‘Madam, Motor’… ‘Madam, Motor…’ This is how most of the Vietnamese motor-bikers in Hanoi used to approach me, trying to convince me to get on their bike for a ride for a certain amount of money. For those who didn’t experience Vietnam yet, please be advised that crossing the streets is a challenge.
The country in general and Hanoi in particular, is humming and buzzing with traffic. A steady stream of motorbikes, rickshaws and cars driving around in both directions. Not once, did I join a group of people or someone else just to cross the street, and I won’t lie if I say that sometimes I just hold my breath, praying silently I will make it safe to the other side of the street. I arrived to Hanoi at the end of January, few days after Tet Holiday and the streets of the city were even more buzzing and humming, especially during night time, when families went out for dinner, ice cream treat and some loud Karaoke.
I arrived to Hanoi planning on staying for only two days but ended up staying for longer.
One of the reasons was the place I’ve stayed. I booked a room in Hanoi Hibiscus Hotel, a family hotel, few meters away from the Saint Joseph’s Cathedral in the Old Quarter and it instantly became my ‘home away from home’ place to stay. The central location of the hotel and the friendly professional staff, made my stay much easier than in Ho Chi Min City, where I landed, which has inspired some culture shock. The area around the Cathedral was packed with young crowds, all sitting in the local cafes on plastic stools, drinking tea with lots of lemon and cracking sun-flower seeds, leaving a trail of shells on the ground. Fashionable young girls driving on their motor bikes, was a common thing to see.
The variety of places to see and visit, the comfortable weather at that time of year, the great street food and the sense of tourism, made the North of Vietnam more welcoming and easier to travel.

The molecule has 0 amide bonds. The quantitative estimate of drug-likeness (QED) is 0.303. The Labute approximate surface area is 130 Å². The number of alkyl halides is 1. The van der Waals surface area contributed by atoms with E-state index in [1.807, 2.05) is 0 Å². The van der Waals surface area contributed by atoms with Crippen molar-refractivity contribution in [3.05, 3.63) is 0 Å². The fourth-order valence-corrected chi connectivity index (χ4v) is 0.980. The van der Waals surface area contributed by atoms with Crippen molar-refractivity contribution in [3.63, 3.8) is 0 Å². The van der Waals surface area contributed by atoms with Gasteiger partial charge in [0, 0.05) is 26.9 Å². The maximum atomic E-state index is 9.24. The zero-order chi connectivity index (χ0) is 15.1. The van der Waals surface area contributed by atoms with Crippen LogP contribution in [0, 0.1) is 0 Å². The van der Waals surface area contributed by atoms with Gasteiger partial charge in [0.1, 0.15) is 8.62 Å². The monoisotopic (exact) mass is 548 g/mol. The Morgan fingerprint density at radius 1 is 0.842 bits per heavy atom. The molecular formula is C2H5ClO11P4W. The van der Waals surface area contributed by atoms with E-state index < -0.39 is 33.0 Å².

I’ve booked an initial tour to get to know some parts of the city with Hanoi City Tours, a free tour by a local young student, who wants to improve his/hers English skills and at the same time introduce and promote their city.
I chose to have my guided tour in the Old Quarter or what called the ’36 Streets’, a labyrinth of old streets, evolved in the 13th century when artisan guilds were concentrated along each of the original 36 lanes, and clustered by speciality; Silver street (where you can find silver jewelry as well as gravestones), Silk Street, Mats Street, Paper Street, etc. Each of the 36 craft guilds once had its own communal house, however, like most of the quarter’s pagoda and temples, they were shut down during the communist takeover and transformed into schools or public housing.
In the outskirts of the Old Quarter, there is the Temple of Literature (located to the south of the Fine Arts Museum at Pho Quoc Tu Giam street). When it was first built, it was the school of the Elite of the Nation and Vietnam’s first University. After passing exams at the local levels, scholars who wanted to become seniors came here to study for rigorous examinations. It got its name ‘Temple of Literature’ at the beginning of the 19th century, and now serves as a place where people and mostly students come and write a prayer and a wish and ask for success in their studies. If you want to be like the locals, have your wish or prayer written by one of the calligraphers outside the temple. I visited the temple one afternoon, during the last days of Tet Holiday. It was packed with young students who came by, all excited and anxious when there was a special ceremony, all praying for a good luck in the up coming year. The Temple is a homage to Confucius, peaceful and spiritual, arranged in a series of a linked courtyards. I was walking past tone-stealed shaped like turtles, overlooking the students praying with a great intention. (Felt so relieved I don’t need to pray for my next school year)